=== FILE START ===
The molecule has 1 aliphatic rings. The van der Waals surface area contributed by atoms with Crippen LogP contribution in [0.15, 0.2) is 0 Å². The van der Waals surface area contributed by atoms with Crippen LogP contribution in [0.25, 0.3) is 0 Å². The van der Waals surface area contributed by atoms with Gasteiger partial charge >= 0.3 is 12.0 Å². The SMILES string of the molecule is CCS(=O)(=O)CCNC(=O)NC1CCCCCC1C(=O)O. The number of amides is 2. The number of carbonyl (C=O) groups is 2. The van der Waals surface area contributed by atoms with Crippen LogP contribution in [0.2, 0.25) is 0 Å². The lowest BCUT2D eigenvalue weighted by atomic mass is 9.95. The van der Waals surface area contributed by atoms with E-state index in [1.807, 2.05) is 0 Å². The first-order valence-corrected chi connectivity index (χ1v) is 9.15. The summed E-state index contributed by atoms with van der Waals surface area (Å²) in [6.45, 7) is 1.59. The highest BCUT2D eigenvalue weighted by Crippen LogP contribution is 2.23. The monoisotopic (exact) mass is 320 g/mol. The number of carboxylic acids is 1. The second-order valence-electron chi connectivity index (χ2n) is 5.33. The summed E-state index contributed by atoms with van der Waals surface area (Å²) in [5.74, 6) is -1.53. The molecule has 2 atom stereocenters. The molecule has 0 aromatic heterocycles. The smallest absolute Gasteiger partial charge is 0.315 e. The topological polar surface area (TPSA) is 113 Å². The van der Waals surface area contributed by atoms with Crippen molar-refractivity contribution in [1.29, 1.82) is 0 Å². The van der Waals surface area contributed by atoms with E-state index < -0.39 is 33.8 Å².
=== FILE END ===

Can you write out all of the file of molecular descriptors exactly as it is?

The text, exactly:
The molecule has 1 aliphatic rings. The van der Waals surface area contributed by atoms with Crippen LogP contribution in [0.15, 0.2) is 0 Å². The van der Waals surface area contributed by atoms with Crippen LogP contribution in [0.25, 0.3) is 0 Å². The van der Waals surface area contributed by atoms with Gasteiger partial charge >= 0.3 is 12.0 Å². The SMILES string of the molecule is CCS(=O)(=O)CCNC(=O)NC1CCCCCC1C(=O)O. The number of amides is 2. The number of carbonyl (C=O) groups is 2. The van der Waals surface area contributed by atoms with Crippen LogP contribution in [0.2, 0.25) is 0 Å². The lowest BCUT2D eigenvalue weighted by atomic mass is 9.95. The van der Waals surface area contributed by atoms with E-state index in [1.807, 2.05) is 0 Å². The first-order valence-corrected chi connectivity index (χ1v) is 9.15. The summed E-state index contributed by atoms with van der Waals surface area (Å²) in [6.45, 7) is 1.59. The highest BCUT2D eigenvalue weighted by Crippen LogP contribution is 2.23. The monoisotopic (exact) mass is 320 g/mol. The number of carboxylic acids is 1. The second-order valence-electron chi connectivity index (χ2n) is 5.33. The summed E-state index contributed by atoms with van der Waals surface area (Å²) in [5.74, 6) is -1.53. The molecule has 2 atom stereocenters. The molecule has 0 aromatic heterocycles. The smallest absolute Gasteiger partial charge is 0.315 e. The topological polar surface area (TPSA) is 113 Å². The van der Waals surface area contributed by atoms with Crippen molar-refractivity contribution in [1.29, 1.82) is 0 Å². The van der Waals surface area contributed by atoms with E-state index < -0.39 is 33.8 Å².